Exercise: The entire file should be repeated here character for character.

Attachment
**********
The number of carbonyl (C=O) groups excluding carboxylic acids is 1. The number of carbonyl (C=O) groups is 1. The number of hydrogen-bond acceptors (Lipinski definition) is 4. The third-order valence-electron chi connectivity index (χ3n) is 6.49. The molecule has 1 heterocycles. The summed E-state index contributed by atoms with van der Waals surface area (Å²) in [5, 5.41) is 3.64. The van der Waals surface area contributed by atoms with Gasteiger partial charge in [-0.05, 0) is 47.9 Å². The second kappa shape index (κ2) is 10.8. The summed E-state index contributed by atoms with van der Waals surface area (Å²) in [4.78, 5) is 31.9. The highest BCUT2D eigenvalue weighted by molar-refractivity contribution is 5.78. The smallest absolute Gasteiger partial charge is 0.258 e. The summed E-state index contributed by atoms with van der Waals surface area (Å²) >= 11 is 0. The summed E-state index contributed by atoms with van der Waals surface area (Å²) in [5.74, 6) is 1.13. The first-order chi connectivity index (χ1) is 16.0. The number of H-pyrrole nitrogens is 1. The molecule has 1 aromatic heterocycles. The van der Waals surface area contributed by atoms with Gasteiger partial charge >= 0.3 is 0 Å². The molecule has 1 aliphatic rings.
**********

The number of carbonyl (C=O) groups excluding carboxylic acids is 1. The number of carbonyl (C=O) groups is 1. The number of hydrogen-bond acceptors (Lipinski definition) is 4. The third-order valence-electron chi connectivity index (χ3n) is 6.49. The molecule has 1 heterocycles. The summed E-state index contributed by atoms with van der Waals surface area (Å²) in [5, 5.41) is 3.64. The van der Waals surface area contributed by atoms with Gasteiger partial charge in [-0.05, 0) is 47.9 Å². The second kappa shape index (κ2) is 10.8. The summed E-state index contributed by atoms with van der Waals surface area (Å²) in [4.78, 5) is 31.9. The highest BCUT2D eigenvalue weighted by molar-refractivity contribution is 5.78. The smallest absolute Gasteiger partial charge is 0.258 e. The summed E-state index contributed by atoms with van der Waals surface area (Å²) >= 11 is 0. The summed E-state index contributed by atoms with van der Waals surface area (Å²) in [5.74, 6) is 1.13. The first-order chi connectivity index (χ1) is 16.0. The number of H-pyrrole nitrogens is 1. The molecule has 1 aromatic heterocycles. The van der Waals surface area contributed by atoms with Gasteiger partial charge >= 0.3 is 0 Å². The molecule has 1 aliphatic rings.